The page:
Through the City Plaza online platforms our team works to intervene with the press. To push them to comment on the reality of the situations in the camps for example. For example when there was a lot of snow in the camps on the island of Lesbos, we published a lot of photos in order to press the mainstream media to react. We need them to share the undeniable truth of the seriousness of the situation in the camps with the world.
Photo posted on the City Plaza Twitter page in solidarity with refugees in Elliniko camp during a hunger strike (05/02/17)
One of your other roles here is to organise and welcome international volunteers. How do these people who work in solidarity with this project help to raise the voice of City Plaza?
I’m not exaggerating when I say that thousands of people have passed through City Plaza since we opened. Hundreds have spent weeks living and working and participating with the project. It’s really amazing how many people support us on the ground.
One of the reasons City Plaza is so important is that it functions as an information point. People who come to volunteer here naturally take on a role as a representative of the project in their home countries. They send and share information and help to spread awareness of the situation and the importance of the City Plaza existing.
The title we decided to give this space (Refugee Accommodation and Solidarity Space City Plaza) reflects that here everyone is welcome. We have really created a common space here. City Plaza is a space of sharing, creativity, experience and ideas. Volunteers aren’t just ‘helping hands’ when they’re here, a big part of their role is to share information and ideas.
International volunteers at City Plaza
3 words to describe City Plaza:
Self-organisation, experience, smiles
Is there any moment which for you shows how solidarity with City Plaza works?
It can be really emotional to see first hand those who give something even when they have nothing. One moment that will always stay with me is when I went to the post office to collect a parcel which had been sent here. They handed me a really small package. It was so carefully wrapped. Inside were 2 pairs of socks for children sent from Spain.
To me this package symbolises how City Plaza works and is able to run. The fact that a person from far away is able to connect and wants to give something, however small, that they have – this supports the whole philosophy. Solidarity means us all supporting each other to have better lives, in whichever way we can.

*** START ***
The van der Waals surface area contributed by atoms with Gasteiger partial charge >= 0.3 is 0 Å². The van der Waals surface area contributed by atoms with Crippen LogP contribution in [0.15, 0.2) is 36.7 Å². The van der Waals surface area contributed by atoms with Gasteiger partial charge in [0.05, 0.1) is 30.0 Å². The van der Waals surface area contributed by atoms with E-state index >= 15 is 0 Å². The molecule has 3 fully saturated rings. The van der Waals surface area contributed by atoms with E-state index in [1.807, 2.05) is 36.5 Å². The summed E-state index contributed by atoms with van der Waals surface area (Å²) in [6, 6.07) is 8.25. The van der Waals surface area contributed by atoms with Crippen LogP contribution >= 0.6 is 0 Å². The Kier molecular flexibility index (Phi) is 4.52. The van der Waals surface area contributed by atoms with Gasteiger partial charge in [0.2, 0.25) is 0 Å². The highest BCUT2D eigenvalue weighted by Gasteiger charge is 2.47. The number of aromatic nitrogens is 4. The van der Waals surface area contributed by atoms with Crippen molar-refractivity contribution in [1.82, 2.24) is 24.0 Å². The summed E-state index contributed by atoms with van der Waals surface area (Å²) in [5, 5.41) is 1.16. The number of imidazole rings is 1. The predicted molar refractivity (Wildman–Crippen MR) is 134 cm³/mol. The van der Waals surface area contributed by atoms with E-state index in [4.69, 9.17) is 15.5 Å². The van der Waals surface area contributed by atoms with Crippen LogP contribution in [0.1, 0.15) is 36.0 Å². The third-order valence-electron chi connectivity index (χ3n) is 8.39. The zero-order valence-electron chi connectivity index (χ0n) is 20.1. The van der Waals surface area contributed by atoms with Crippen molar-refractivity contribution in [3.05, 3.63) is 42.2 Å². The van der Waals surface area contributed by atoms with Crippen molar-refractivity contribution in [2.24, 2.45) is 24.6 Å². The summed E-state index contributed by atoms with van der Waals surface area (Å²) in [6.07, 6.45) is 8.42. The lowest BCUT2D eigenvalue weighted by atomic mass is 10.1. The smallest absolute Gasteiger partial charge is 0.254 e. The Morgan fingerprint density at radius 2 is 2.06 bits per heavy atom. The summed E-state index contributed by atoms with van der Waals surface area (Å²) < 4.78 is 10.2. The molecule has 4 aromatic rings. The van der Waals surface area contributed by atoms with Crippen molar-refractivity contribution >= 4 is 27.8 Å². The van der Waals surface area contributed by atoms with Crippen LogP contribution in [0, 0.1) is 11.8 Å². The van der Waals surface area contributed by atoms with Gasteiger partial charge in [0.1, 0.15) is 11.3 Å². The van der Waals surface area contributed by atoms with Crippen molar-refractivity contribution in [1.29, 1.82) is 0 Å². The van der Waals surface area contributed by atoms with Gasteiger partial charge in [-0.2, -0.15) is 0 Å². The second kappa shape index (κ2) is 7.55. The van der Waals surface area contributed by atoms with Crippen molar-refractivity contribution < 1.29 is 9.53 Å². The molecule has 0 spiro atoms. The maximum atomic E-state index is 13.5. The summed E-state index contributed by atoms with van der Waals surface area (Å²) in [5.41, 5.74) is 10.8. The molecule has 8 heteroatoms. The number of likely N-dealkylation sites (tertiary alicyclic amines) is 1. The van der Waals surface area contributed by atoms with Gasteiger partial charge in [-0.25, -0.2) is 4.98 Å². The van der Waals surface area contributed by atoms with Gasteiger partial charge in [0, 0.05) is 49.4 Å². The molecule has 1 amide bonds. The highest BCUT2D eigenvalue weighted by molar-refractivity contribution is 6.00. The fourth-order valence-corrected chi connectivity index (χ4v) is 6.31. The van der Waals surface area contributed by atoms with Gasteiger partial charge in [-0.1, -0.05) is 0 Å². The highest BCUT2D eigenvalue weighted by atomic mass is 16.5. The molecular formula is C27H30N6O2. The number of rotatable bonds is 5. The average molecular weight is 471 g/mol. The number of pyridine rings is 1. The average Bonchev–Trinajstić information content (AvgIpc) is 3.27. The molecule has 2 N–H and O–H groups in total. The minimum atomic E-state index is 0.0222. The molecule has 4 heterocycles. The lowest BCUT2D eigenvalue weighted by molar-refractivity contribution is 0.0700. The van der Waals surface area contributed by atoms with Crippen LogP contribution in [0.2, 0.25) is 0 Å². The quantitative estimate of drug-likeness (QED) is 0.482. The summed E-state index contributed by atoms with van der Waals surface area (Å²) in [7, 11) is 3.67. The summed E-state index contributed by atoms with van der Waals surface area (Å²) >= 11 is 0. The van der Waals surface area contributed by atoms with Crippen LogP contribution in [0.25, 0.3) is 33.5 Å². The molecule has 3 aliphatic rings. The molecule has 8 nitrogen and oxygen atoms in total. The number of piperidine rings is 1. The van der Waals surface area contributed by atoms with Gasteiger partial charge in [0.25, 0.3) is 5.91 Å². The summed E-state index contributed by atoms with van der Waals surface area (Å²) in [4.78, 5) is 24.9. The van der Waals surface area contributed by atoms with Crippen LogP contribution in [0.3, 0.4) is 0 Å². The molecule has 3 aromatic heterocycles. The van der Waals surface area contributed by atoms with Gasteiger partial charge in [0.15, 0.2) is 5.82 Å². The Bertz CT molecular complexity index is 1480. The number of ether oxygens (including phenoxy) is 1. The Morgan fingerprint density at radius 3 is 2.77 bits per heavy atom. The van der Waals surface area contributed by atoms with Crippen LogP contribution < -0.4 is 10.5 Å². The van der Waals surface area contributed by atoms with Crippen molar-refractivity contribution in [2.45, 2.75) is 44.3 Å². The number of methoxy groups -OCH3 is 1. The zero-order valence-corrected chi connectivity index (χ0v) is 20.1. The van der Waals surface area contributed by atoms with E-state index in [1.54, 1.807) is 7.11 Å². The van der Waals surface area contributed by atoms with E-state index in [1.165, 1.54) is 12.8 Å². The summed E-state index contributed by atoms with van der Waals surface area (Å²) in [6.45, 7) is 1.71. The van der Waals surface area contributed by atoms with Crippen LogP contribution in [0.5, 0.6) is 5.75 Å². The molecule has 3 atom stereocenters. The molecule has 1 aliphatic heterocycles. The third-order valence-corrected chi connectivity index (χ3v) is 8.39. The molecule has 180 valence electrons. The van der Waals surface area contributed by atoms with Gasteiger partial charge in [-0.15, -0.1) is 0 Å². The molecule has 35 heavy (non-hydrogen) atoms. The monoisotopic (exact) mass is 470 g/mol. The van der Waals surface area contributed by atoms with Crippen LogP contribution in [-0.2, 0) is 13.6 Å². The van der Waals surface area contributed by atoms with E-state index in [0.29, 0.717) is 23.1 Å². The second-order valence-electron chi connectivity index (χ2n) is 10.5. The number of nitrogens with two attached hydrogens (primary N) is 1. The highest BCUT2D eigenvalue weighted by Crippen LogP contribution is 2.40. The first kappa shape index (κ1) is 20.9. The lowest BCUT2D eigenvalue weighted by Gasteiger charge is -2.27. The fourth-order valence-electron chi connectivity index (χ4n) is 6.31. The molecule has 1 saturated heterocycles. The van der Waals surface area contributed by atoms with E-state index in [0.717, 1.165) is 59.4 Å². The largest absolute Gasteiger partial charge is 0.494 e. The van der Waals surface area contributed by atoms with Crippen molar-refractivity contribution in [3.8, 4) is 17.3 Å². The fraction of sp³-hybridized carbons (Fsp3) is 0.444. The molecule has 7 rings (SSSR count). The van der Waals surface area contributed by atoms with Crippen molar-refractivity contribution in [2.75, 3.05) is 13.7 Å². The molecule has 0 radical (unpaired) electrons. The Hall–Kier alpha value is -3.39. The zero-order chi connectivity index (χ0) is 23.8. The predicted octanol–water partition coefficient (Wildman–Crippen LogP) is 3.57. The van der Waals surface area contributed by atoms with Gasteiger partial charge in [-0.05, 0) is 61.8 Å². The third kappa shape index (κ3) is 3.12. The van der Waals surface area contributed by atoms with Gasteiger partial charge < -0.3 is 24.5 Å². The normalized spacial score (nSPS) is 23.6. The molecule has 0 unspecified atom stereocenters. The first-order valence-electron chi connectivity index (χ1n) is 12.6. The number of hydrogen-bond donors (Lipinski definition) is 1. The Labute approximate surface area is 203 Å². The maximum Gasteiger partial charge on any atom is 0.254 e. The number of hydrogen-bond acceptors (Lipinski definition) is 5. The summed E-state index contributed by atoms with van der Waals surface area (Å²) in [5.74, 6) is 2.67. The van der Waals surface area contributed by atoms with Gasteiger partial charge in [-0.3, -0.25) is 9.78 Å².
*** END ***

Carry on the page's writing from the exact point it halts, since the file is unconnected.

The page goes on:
No matter the colour of the skin or the language we speak, people all suffer, we all have the same basic needs, we are all human.
Why is it important for people around the world to be in solidarity with refugees in Greece and with the City Plaza project?
I think it’s very easy for any of us to say ‘it’s not my business, I don’t care, I’m OK’. It’s especially easy to think this way from a distance. But if I can say one thing, it’s how important it is for us to see ourselves in the faces, in the eyes, of those in need.
Once you feel this connection you really understand that we are all human. We all feel pain, we all suffer. We all can find hope. This is the moment when you can accept the reality you can really help and support others through solidarity. Once this connection is made, I believe it’s impossible for anyone to stay silent.
It’s not a question of philanthropy or sympathy, no. It has to be a question of solidarity. We have to do what we can to help for one reason: because we believe injustice must be corrected. The thing that will always connect us, refugees or not, is the fact that we’re all human, we all suffer and we can all feel hope and love.
However small or big your donation, every little will help. Everyone at City Plaza thanks you for your kindness and support in helping us to continue to live and work together in our home, to continue to live here in peace, togetherness and solidarity.
Donate here: http://www.youcaring.com/keepcityplazaopen